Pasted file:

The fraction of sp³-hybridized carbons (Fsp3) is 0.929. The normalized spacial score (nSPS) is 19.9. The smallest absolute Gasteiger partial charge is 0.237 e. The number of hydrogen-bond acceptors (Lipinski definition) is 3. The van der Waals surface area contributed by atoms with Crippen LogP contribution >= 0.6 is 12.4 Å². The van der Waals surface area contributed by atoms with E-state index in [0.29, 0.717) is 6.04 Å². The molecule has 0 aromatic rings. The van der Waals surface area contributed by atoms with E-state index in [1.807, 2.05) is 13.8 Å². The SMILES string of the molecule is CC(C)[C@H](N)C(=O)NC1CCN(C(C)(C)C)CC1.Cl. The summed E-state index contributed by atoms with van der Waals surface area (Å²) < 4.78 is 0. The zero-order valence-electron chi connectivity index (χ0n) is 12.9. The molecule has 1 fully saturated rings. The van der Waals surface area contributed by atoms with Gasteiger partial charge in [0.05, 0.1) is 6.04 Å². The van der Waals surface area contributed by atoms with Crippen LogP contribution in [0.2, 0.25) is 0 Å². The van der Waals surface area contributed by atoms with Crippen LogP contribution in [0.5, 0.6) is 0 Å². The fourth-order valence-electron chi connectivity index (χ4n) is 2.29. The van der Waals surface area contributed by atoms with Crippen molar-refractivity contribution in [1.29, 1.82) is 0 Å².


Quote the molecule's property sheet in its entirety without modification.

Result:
The fraction of sp³-hybridized carbons (Fsp3) is 0.929. The normalized spacial score (nSPS) is 19.9. The smallest absolute Gasteiger partial charge is 0.237 e. The number of hydrogen-bond acceptors (Lipinski definition) is 3. The van der Waals surface area contributed by atoms with Crippen LogP contribution >= 0.6 is 12.4 Å². The van der Waals surface area contributed by atoms with E-state index in [0.29, 0.717) is 6.04 Å². The molecule has 0 aromatic rings. The van der Waals surface area contributed by atoms with E-state index in [1.807, 2.05) is 13.8 Å². The SMILES string of the molecule is CC(C)[C@H](N)C(=O)NC1CCN(C(C)(C)C)CC1.Cl. The summed E-state index contributed by atoms with van der Waals surface area (Å²) < 4.78 is 0. The zero-order valence-electron chi connectivity index (χ0n) is 12.9. The molecule has 1 fully saturated rings. The van der Waals surface area contributed by atoms with Gasteiger partial charge in [0.05, 0.1) is 6.04 Å². The van der Waals surface area contributed by atoms with Crippen LogP contribution in [0.2, 0.25) is 0 Å². The van der Waals surface area contributed by atoms with Crippen LogP contribution in [0.5, 0.6) is 0 Å². The fourth-order valence-electron chi connectivity index (χ4n) is 2.29. The van der Waals surface area contributed by atoms with Crippen molar-refractivity contribution in [1.29, 1.82) is 0 Å².